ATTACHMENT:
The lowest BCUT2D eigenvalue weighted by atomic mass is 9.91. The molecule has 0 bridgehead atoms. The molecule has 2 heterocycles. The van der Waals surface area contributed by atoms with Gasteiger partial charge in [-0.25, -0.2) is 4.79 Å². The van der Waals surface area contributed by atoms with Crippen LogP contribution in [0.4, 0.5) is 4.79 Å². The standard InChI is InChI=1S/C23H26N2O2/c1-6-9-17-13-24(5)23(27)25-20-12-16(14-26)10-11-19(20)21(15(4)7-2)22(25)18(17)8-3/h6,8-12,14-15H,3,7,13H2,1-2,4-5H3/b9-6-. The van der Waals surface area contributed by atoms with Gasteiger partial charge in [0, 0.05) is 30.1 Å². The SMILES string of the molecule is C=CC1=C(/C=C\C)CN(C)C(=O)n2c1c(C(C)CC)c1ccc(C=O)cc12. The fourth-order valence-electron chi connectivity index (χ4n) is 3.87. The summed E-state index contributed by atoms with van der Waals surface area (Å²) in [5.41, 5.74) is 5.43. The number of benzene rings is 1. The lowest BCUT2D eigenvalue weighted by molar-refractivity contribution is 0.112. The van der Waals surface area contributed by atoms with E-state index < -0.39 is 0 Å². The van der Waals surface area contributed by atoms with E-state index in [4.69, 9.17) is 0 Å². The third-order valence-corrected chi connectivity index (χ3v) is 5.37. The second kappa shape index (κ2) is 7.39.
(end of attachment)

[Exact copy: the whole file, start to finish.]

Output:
The lowest BCUT2D eigenvalue weighted by atomic mass is 9.91. The molecule has 0 bridgehead atoms. The molecule has 2 heterocycles. The van der Waals surface area contributed by atoms with Gasteiger partial charge in [-0.25, -0.2) is 4.79 Å². The van der Waals surface area contributed by atoms with Crippen LogP contribution in [0.4, 0.5) is 4.79 Å². The standard InChI is InChI=1S/C23H26N2O2/c1-6-9-17-13-24(5)23(27)25-20-12-16(14-26)10-11-19(20)21(15(4)7-2)22(25)18(17)8-3/h6,8-12,14-15H,3,7,13H2,1-2,4-5H3/b9-6-. The van der Waals surface area contributed by atoms with Gasteiger partial charge in [0, 0.05) is 30.1 Å². The SMILES string of the molecule is C=CC1=C(/C=C\C)CN(C)C(=O)n2c1c(C(C)CC)c1ccc(C=O)cc12. The fourth-order valence-electron chi connectivity index (χ4n) is 3.87. The summed E-state index contributed by atoms with van der Waals surface area (Å²) in [5.41, 5.74) is 5.43. The number of benzene rings is 1. The lowest BCUT2D eigenvalue weighted by molar-refractivity contribution is 0.112. The van der Waals surface area contributed by atoms with E-state index < -0.39 is 0 Å². The van der Waals surface area contributed by atoms with E-state index in [4.69, 9.17) is 0 Å². The third-order valence-corrected chi connectivity index (χ3v) is 5.37. The second kappa shape index (κ2) is 7.39.